There Is Nothing Left To Lose (1999)
Though it’s easy to look back on The Colour and the Shape as the moment where Foo Fighters truly “began,” there’s something to be said for There Is Nothing Left to Lose as a genesis point for Foo Fighters as we now know them. After a few years of personal strife, Grohl found his new band stripped down to a core trio: bassist Nate Mendel, who’d been around since the beginning, and drummer Taylor Hawkins, who had joined in time to tour behind The Colour and the Shape, but would be recording with the band for the first time. The addition of Hawkins is particularly important; he and Dave have always seemed particularly close, and he has provided a steady presence in Grohl’s old seat behind the kit, thus serving as a constant foil to Grohl’s permanent new role as frontman.
When looking back on the making of There Is Nothing Left to Lose, Grohl cites the camaraderie as the defining characteristic of those days. After living in L.A. for a while, a period he describes as being fairly listless, he bought a house in Virginia and proceeded to record the new album in his basement. He, Mendel, and Hawkins were all very close, and it was apparently a relaxing recording process in comparison to the struggles of The Colour and the Shape (and the struggles to come with One By One). They’d often end a day of hard work with a barbecue.
It’s a laid-back, idyllic portrait of making an album, and that feeling seeps into the fabric of There Is Nothing Left to Lose. Though the rest of the world didn’t get to hear it until November of 1999, the album is obviously a summer album through and through, directly linked to the time the band spent at Grohl’s house. Easily the warmest of the Foo Fighters’ releases, There Is Nothing Left to Lose was actually quite a shift in tone and style from its predecessors (in general, there’s more variation amongst those first four Foo Fighters albums than you might remember). It’s glossier and softer, an album Grohl described as being devoted more primarily to melody. Grohl hardly screams on the whole thing, instead refining his singing ability and crafting the most gorgeous melodies of his career. “Live-In Skin,” “Breakout,” and “Generator” pushed the power-pop elements of the Foo Fighters to the fore. “Aurora” and “Headwires” revolved around vaguely spacey late-’90s guitar to different ends, the former remaining a beloved, meditative mid-tempo respite in the midst of live sets dominated by the band’s louder and more dramatic side, the latter a lost gem that pulses along calmly until boiling over into emotive choruses. The band hadn’t gone entirely soft, though. Opener “Stacked Actors” mixes a sinewy groove amongst amongst the chorus’ more typical Foo Fighters distorted charge. And while they certainly bear signs of the mellower side There Is Nothing Left to Lose was exploring, “Breakout” and the incredible closer “M.I.A.” could both hold their own alongside many of the band’s more rock-oriented music.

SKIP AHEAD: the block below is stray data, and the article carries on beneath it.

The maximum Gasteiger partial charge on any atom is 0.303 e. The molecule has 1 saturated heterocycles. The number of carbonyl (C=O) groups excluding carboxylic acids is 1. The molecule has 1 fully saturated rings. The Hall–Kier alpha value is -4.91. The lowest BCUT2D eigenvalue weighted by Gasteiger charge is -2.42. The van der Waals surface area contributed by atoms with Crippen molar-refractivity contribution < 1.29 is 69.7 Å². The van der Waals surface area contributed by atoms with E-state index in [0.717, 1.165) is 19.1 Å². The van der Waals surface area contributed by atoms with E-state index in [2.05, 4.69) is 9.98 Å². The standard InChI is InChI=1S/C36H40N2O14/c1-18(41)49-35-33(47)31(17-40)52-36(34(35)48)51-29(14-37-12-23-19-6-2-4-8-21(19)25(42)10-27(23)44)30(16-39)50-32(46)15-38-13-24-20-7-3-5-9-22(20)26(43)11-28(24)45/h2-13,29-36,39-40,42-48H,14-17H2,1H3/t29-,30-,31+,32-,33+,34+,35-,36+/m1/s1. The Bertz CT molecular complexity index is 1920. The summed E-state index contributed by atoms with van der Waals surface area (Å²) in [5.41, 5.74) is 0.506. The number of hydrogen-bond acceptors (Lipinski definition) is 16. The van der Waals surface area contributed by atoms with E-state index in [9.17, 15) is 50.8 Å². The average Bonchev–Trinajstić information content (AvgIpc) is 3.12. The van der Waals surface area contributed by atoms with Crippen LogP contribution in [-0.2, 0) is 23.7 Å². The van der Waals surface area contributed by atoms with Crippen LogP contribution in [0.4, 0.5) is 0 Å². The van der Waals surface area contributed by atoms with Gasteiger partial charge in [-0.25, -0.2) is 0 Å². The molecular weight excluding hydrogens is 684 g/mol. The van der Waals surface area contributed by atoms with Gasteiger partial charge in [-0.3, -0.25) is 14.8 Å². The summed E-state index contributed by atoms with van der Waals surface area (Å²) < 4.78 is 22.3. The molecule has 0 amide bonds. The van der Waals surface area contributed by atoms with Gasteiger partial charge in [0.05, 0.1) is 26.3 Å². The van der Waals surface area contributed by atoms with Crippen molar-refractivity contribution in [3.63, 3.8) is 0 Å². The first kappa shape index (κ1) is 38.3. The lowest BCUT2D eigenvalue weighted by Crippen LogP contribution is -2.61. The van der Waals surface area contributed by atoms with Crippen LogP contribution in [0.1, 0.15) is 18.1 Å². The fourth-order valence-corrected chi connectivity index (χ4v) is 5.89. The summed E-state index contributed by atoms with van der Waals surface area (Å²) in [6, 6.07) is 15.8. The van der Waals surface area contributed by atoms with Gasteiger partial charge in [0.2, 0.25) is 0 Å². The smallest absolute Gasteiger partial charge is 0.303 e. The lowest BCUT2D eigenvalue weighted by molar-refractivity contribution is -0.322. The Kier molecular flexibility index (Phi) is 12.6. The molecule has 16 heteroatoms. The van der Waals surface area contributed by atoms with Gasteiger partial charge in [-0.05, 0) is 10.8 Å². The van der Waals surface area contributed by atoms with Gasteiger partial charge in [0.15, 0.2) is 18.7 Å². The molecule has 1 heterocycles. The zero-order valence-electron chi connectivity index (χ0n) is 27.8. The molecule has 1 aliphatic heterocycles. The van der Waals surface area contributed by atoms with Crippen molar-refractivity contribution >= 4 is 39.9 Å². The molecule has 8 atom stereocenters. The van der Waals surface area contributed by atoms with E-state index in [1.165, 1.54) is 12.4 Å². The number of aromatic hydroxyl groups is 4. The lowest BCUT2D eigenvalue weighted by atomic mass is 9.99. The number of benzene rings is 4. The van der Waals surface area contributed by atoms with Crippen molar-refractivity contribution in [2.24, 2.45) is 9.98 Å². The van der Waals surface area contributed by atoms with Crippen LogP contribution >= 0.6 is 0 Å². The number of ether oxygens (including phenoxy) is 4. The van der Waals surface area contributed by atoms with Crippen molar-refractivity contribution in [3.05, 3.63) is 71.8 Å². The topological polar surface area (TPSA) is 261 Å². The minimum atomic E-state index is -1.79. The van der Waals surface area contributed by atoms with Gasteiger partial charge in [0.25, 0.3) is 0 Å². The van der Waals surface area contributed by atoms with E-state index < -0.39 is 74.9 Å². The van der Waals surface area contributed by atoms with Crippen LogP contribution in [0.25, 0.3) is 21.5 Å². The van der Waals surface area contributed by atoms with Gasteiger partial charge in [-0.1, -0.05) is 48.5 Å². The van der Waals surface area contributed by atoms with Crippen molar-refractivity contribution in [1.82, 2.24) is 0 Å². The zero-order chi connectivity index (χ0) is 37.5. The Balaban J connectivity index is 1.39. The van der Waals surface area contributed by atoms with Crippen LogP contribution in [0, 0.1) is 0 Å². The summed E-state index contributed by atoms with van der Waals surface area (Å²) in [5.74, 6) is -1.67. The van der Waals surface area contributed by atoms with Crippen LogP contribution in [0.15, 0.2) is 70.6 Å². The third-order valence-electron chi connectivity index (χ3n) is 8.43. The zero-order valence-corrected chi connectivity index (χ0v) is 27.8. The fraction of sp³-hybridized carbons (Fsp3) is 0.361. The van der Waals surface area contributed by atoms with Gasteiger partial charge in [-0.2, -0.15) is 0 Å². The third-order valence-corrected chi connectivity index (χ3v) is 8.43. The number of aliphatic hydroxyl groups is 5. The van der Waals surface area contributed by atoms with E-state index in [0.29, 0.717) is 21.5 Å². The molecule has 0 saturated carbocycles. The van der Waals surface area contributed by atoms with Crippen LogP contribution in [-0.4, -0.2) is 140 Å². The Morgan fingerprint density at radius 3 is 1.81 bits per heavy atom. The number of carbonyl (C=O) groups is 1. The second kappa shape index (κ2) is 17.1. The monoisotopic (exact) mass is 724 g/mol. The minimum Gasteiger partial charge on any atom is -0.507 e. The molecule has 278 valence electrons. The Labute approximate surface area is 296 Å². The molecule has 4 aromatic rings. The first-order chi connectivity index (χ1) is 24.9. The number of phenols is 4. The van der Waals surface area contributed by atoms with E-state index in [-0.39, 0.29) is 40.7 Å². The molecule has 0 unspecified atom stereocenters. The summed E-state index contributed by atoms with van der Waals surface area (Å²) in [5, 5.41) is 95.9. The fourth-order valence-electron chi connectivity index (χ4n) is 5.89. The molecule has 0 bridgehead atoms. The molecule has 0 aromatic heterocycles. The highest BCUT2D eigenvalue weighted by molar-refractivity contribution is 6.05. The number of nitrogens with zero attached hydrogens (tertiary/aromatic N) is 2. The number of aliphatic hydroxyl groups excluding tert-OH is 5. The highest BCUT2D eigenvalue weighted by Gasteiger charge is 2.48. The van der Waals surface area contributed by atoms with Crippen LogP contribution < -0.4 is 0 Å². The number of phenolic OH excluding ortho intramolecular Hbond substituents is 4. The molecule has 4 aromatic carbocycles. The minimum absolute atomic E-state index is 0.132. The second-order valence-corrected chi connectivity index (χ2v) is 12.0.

There Is Nothing Left to Lose wasn’t just the beginning of the band as a more permanent unit. It won the Grammy for Best Rock Album in 2001, marking the band’s first Grammy. It also had the single “Learn to Fly,” the first song of the Foo Fighters’ to chart on the Billboard Hot 100. For those of us who grew up in the ’00s knowing the Foo Fighters as rock radio and Grammys mainstays — as, really, a rock artist that was sort of the obvious option to keep popping up in that world — this is the beginning of Foo Fighters as pop institution. Oddly, the album that did it has become more of an anomaly in their catalog. Foo Fighters never sounded this casually and assuredly infectious and pretty again, which is a shame. Aside from the strength of Wasting Light, much of the Foo Fighters’ mature work has felt a little lost. There Is Nothing Left to Lose, though it has a collection of the songs it’d be hard for the band to ever match, points towards a different side of the band as strong as the one we’re more familiar with, one they might do well to explore more.